Discovered on 31 October 2013 by the Catalina Sky Survey, C/2013 US10 is an Oort Cloud comet making its first foray into the inner solar system. For most of the intervening two years Comet Catalina has been a faint object of the far southern sky, but around September 2015 it started heading northwest, picking up speed through the constellations Lupus, Centaurus and Hydra, before reaching perihelion on 15 November in Libra. Since then, C/2013 US10 has been in eastern Virgo where its motion has turned almost due north in declination, greatly improving its visibility from the British Isles.
Although Comet Catalina hasn’t quite lived up to the peak magnitude predicted for it, C/2013 US10 is hovering around naked eye visibility and is likely to remain so for the following month. Although it is now receding from the Sun, Comet Catalina’s distance from Earth is still decreasing and we make our closest approach on the morning of Sunday, 17 January 2016 at a distance of 67.3 million miles (108.4 million kilometres). At that time it will be situated between M101 and Alcor in Ursa Major and therefore a circumpolar object for UK observers.Comet Catalina, Venus and the Moon
At 6am GMT on the morning of Monday, 7 December — the onset of astronomical twilight in the centre of the British Isles — planet Venus and Comet Catalina will lie just 4.5 degrees apart low to the southeast horizon in a dark sky. At the same time the following morning (Tuesday, 8 December), the brightest planet and C/2013 US10 will be fractionally closer at 4.4 degrees separation.
This means that on both 7 and 8 December it’s theoretically possible to see C/2013 US10 and Venus in the same field of view of a low-power binocular, though in practice the dazzling glare of the brightest planet will render the comet invisible. However, one need only displace Venus just outside the lower right-hand side of the field of view for the comet to be revealed (weather and local light-pollution permitting, naturally).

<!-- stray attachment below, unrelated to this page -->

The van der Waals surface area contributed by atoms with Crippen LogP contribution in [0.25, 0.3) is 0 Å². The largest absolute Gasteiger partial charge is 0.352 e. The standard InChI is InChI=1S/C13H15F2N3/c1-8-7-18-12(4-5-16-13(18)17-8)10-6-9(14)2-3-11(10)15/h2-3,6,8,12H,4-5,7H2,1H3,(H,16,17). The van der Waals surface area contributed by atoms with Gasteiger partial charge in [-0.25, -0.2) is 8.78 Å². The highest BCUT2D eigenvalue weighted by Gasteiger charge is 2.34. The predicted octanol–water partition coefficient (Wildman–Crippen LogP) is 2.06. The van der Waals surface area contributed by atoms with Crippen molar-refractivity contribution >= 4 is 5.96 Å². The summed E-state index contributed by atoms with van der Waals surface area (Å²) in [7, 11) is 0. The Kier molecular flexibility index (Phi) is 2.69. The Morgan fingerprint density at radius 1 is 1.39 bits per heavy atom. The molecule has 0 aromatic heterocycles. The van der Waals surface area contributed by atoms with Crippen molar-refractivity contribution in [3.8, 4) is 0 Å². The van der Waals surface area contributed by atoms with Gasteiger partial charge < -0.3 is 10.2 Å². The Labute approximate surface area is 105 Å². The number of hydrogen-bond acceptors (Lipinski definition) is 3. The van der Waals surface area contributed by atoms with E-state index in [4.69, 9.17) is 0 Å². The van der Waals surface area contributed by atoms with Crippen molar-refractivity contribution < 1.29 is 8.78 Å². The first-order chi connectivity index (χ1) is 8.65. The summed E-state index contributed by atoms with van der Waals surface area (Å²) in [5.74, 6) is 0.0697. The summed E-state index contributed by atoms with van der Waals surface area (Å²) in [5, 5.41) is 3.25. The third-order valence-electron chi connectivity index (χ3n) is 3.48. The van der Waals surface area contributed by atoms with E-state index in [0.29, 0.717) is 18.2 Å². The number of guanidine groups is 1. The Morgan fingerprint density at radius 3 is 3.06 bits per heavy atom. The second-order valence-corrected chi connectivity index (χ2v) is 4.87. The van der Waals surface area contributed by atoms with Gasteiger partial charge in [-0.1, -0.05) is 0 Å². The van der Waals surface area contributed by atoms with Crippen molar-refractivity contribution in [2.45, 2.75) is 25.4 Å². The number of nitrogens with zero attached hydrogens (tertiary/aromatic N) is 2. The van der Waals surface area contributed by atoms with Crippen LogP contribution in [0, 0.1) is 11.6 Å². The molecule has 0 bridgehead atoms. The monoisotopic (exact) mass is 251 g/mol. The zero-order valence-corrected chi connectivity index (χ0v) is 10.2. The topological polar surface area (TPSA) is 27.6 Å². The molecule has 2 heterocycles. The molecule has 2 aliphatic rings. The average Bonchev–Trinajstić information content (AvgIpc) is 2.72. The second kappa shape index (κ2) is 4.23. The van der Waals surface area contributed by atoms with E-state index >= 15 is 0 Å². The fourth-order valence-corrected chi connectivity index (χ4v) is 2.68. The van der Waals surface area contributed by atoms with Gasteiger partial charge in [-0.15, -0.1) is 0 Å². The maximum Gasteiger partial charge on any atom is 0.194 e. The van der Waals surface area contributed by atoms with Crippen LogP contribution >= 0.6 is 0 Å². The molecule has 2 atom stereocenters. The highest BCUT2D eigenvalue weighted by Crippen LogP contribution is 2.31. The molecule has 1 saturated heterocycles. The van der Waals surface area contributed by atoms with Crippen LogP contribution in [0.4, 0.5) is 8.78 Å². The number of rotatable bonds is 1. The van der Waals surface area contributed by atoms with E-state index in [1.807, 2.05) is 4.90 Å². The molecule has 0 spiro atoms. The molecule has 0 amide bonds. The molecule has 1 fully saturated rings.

Cameras at the ready
Astrophotographers are in for a real treat on the morning of Tuesday, 8 December, not only due the comet’s close proximity to Venus mentioned above, but because the 26-day-old waning crescent Moon also joins the show 6.4 degrees to the lower left of the brightest planet. A typical APS-C sensor DSLR camera with a lens of 135mm focal length or less will neatly encompass the trio, though bear in mind that you need a totally unobstructed view low to the southeast. If you are close to the heart of the UK you might be able to image up until 6:30am GMT on 8 December before dawn twilight gets too bright.
Comet Catalina dates for your diary
The comet’s track is currently directed towards the north celestial pole, so its motion through eastern Virgo is largely in declination. C/2013 US10 crosses the constellation border into Boötes on Christmas Eve and it passes within ½ degree of the brightest star in the northern celestial hemisphere — magnitude +0.1 Arcturus — on the morning of New Year’s Day 2016.
The following J2000.0 topocentric coordinates of Comet Catalina for the centre of the British Isles are for 06h UT on the dates shown. They include optimistic predicted magnitudes (Mag.) with distances in astronomical units (1 AU = 92,955,807.3 miles or 149,597,870.7 kilometres) from both the Sun (r) and the Earth (Delta).
Inside the magazine
You can find out more about Comet Catalina and this month’s planetary events in the December edition of Astronomy Now in addition to a full guide to the night sky.
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